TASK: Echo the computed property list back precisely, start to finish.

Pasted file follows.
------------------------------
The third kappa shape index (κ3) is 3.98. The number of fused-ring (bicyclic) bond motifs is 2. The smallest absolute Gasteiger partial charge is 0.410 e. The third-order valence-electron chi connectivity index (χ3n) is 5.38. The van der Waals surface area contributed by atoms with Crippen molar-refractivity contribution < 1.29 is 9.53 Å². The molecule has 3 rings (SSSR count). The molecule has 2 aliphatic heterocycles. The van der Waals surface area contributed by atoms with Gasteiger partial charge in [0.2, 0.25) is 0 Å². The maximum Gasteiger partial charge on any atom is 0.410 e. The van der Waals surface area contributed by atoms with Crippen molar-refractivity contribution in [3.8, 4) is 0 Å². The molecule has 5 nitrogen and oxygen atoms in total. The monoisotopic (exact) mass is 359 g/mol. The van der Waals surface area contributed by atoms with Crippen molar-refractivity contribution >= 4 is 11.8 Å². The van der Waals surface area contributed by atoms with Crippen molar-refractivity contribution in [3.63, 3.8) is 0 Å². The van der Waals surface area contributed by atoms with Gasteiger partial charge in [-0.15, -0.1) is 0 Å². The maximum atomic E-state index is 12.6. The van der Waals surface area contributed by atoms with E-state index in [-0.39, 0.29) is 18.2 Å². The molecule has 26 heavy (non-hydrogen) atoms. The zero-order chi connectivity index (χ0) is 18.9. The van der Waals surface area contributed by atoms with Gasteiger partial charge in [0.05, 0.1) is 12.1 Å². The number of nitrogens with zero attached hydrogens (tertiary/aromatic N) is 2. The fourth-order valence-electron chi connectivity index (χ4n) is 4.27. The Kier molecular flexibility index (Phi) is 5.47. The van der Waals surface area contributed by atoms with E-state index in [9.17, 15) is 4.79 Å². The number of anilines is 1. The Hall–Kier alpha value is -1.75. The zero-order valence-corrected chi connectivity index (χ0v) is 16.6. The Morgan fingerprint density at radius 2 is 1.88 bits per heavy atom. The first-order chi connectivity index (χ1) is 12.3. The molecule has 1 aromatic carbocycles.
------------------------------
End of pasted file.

The third kappa shape index (κ3) is 3.98. The number of fused-ring (bicyclic) bond motifs is 2. The smallest absolute Gasteiger partial charge is 0.410 e. The third-order valence-electron chi connectivity index (χ3n) is 5.38. The van der Waals surface area contributed by atoms with Crippen molar-refractivity contribution < 1.29 is 9.53 Å². The molecule has 3 rings (SSSR count). The molecule has 2 aliphatic heterocycles. The van der Waals surface area contributed by atoms with Gasteiger partial charge in [0.2, 0.25) is 0 Å². The maximum Gasteiger partial charge on any atom is 0.410 e. The van der Waals surface area contributed by atoms with Crippen molar-refractivity contribution in [3.8, 4) is 0 Å². The molecule has 5 nitrogen and oxygen atoms in total. The monoisotopic (exact) mass is 359 g/mol. The van der Waals surface area contributed by atoms with Crippen molar-refractivity contribution >= 4 is 11.8 Å². The van der Waals surface area contributed by atoms with Crippen molar-refractivity contribution in [3.63, 3.8) is 0 Å². The van der Waals surface area contributed by atoms with Gasteiger partial charge in [-0.15, -0.1) is 0 Å². The maximum atomic E-state index is 12.6. The van der Waals surface area contributed by atoms with E-state index in [-0.39, 0.29) is 18.2 Å². The molecule has 26 heavy (non-hydrogen) atoms. The zero-order chi connectivity index (χ0) is 18.9. The van der Waals surface area contributed by atoms with Gasteiger partial charge in [0.05, 0.1) is 12.1 Å². The number of nitrogens with zero attached hydrogens (tertiary/aromatic N) is 2. The fourth-order valence-electron chi connectivity index (χ4n) is 4.27. The Kier molecular flexibility index (Phi) is 5.47. The van der Waals surface area contributed by atoms with E-state index in [9.17, 15) is 4.79 Å². The number of anilines is 1. The Hall–Kier alpha value is -1.75. The zero-order valence-corrected chi connectivity index (χ0v) is 16.6. The Morgan fingerprint density at radius 2 is 1.88 bits per heavy atom. The first-order chi connectivity index (χ1) is 12.3. The molecule has 1 aromatic carbocycles.